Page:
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The design and development of a sanitation hand washing dispenser: a South African case study

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conference contribution
posted on 12.02.2018, 15:11 authored by Melanie Wilkinson, Nancy Moilwa, Bryan Taylor
South Africa is a country of extremes where many people in rural areas still lack basic services such as water and sanitation. It is estimated that 5 million South Africans do not have access to basic water services, while 17-18 million lack basic sanitation services. South Africa launched the WASH programme with one of the aims to increase the incidence of hand washing at the right times such that it results in a significant decrease in the incidence of water-related diseases. This paper looks at hand washing behvaviour in villages in two municipalities in South Africa and shows the technology development which evolved out of the difficulties being experience by households in the country to meet these basic hand washing requirements.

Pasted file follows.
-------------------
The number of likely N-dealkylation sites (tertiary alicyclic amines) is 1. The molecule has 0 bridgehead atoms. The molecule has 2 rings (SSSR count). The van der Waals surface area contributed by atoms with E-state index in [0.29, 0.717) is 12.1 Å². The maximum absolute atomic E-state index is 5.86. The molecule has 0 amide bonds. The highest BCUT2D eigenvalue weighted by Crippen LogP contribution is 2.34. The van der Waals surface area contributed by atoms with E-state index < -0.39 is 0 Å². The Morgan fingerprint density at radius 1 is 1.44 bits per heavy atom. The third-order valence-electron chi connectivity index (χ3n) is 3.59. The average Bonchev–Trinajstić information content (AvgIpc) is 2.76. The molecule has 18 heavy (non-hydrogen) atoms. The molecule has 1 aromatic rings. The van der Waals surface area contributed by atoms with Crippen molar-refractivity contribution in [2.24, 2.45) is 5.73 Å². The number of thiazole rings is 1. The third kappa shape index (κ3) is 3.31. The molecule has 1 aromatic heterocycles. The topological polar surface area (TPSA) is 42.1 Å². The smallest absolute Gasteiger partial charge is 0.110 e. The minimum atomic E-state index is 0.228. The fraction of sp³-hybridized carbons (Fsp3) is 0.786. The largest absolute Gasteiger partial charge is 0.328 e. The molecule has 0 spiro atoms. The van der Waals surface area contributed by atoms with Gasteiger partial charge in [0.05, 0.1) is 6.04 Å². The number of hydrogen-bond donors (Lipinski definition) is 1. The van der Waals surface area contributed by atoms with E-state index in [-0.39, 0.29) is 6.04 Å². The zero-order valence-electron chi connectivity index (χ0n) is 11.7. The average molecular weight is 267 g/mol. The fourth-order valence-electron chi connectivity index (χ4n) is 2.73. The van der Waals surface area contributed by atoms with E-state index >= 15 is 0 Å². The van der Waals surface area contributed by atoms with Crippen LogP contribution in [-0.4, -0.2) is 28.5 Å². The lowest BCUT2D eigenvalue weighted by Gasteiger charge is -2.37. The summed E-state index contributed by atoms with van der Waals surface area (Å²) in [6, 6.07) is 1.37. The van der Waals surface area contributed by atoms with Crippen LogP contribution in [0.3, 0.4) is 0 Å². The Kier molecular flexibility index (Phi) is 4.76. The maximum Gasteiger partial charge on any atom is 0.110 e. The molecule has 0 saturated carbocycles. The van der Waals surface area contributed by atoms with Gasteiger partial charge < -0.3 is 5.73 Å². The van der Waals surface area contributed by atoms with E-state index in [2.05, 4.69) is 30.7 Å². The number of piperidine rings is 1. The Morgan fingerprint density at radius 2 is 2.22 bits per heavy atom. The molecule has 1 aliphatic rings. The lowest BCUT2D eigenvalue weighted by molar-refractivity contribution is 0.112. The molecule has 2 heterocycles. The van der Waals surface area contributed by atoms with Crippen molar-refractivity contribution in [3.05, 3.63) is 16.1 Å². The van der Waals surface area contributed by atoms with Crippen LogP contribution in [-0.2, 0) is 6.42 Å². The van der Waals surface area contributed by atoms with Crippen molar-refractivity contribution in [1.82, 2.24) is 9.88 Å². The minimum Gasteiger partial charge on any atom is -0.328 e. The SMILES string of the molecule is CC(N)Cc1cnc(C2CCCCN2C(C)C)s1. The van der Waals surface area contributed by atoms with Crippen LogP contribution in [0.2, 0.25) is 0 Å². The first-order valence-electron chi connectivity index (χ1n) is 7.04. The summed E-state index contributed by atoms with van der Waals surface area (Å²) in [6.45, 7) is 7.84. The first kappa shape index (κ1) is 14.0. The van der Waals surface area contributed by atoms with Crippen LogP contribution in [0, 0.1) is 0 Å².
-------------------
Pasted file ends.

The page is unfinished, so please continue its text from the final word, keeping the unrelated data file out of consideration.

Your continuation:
History

School

  • Architecture, Building and Civil Engineering

Research Unit

  • Water, Engineering and Development Centre (WEDC)

Published in

WEDC Conference

Citation

WILKINSON, M. ... et al, 2004. The design and development of a sanitation hand washing dispenser: a South African case study. IN: Godfrey, S. (ed). People-centred approaches to water and environmental sanitation: Proceedings of the 30th WEDC International Conference, Vientiane, Laos, 25-29 October 2004, pp. 160-163.

Publisher

© WEDC, Loughborough University

Version

VoR (Version of Record)

Publisher statement

This work is made available according to the conditions of the Creative Commons Attribution-NonCommercial-NoDerivatives 4.0 International (CC BY-NC-ND 4.0) licence. Full details of this licence are available at: https://creativecommons.org/licenses/by-nc-nd/4.0/

Publication date

2004

Notes

This is a conference paper.

Other identifier

WEDC_ID:9991

Language

en

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